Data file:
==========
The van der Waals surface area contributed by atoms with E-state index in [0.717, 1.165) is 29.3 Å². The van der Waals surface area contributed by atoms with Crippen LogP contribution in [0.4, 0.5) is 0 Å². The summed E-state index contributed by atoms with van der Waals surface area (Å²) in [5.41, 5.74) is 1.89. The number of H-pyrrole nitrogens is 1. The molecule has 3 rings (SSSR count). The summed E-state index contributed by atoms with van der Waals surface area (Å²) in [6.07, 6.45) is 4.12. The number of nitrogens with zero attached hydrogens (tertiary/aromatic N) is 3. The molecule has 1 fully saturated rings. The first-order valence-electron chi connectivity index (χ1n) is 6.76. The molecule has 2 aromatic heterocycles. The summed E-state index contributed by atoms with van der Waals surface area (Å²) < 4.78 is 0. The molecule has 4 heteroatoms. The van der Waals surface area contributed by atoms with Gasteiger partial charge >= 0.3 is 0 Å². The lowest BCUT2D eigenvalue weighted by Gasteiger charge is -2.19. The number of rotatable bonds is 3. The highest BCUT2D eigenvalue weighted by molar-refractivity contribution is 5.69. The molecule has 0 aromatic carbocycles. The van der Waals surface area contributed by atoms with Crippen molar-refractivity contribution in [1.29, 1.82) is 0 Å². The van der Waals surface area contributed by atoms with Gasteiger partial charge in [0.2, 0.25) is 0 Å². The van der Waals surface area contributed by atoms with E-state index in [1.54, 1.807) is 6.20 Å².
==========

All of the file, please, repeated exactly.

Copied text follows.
The van der Waals surface area contributed by atoms with E-state index in [0.717, 1.165) is 29.3 Å². The van der Waals surface area contributed by atoms with Crippen LogP contribution in [0.4, 0.5) is 0 Å². The summed E-state index contributed by atoms with van der Waals surface area (Å²) in [5.41, 5.74) is 1.89. The number of H-pyrrole nitrogens is 1. The molecule has 3 rings (SSSR count). The summed E-state index contributed by atoms with van der Waals surface area (Å²) in [6.07, 6.45) is 4.12. The number of nitrogens with zero attached hydrogens (tertiary/aromatic N) is 3. The molecule has 1 fully saturated rings. The first-order valence-electron chi connectivity index (χ1n) is 6.76. The molecule has 2 aromatic heterocycles. The summed E-state index contributed by atoms with van der Waals surface area (Å²) < 4.78 is 0. The molecule has 4 heteroatoms. The van der Waals surface area contributed by atoms with Gasteiger partial charge >= 0.3 is 0 Å². The lowest BCUT2D eigenvalue weighted by Gasteiger charge is -2.19. The number of rotatable bonds is 3. The highest BCUT2D eigenvalue weighted by molar-refractivity contribution is 5.69. The molecule has 0 aromatic carbocycles. The van der Waals surface area contributed by atoms with Crippen molar-refractivity contribution in [1.29, 1.82) is 0 Å². The van der Waals surface area contributed by atoms with Gasteiger partial charge in [0.2, 0.25) is 0 Å². The van der Waals surface area contributed by atoms with E-state index in [1.54, 1.807) is 6.20 Å².